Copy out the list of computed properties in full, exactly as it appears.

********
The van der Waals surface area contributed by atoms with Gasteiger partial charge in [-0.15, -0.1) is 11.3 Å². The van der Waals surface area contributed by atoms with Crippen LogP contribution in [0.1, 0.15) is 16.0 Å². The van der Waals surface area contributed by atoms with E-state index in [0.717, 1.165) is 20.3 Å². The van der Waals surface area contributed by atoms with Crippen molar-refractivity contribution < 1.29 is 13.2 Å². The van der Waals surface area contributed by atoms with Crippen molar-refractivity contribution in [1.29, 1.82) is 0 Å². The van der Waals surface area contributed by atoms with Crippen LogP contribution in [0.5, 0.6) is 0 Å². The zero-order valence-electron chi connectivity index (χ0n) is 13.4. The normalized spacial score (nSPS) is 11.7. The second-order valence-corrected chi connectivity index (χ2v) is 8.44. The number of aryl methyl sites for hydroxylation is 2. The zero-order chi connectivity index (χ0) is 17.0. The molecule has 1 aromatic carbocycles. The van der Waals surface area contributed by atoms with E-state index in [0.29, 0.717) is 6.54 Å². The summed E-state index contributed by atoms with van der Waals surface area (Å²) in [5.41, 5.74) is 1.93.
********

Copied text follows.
The van der Waals surface area contributed by atoms with Gasteiger partial charge in [-0.15, -0.1) is 11.3 Å². The van der Waals surface area contributed by atoms with Crippen LogP contribution in [0.1, 0.15) is 16.0 Å². The van der Waals surface area contributed by atoms with E-state index in [0.717, 1.165) is 20.3 Å². The van der Waals surface area contributed by atoms with Crippen molar-refractivity contribution < 1.29 is 13.2 Å². The van der Waals surface area contributed by atoms with Crippen molar-refractivity contribution in [1.29, 1.82) is 0 Å². The van der Waals surface area contributed by atoms with Crippen LogP contribution in [0.5, 0.6) is 0 Å². The zero-order valence-electron chi connectivity index (χ0n) is 13.4. The normalized spacial score (nSPS) is 11.7. The second-order valence-corrected chi connectivity index (χ2v) is 8.44. The number of aryl methyl sites for hydroxylation is 2. The zero-order chi connectivity index (χ0) is 17.0. The molecule has 1 aromatic carbocycles. The van der Waals surface area contributed by atoms with E-state index in [0.29, 0.717) is 6.54 Å². The summed E-state index contributed by atoms with van der Waals surface area (Å²) in [5.41, 5.74) is 1.93.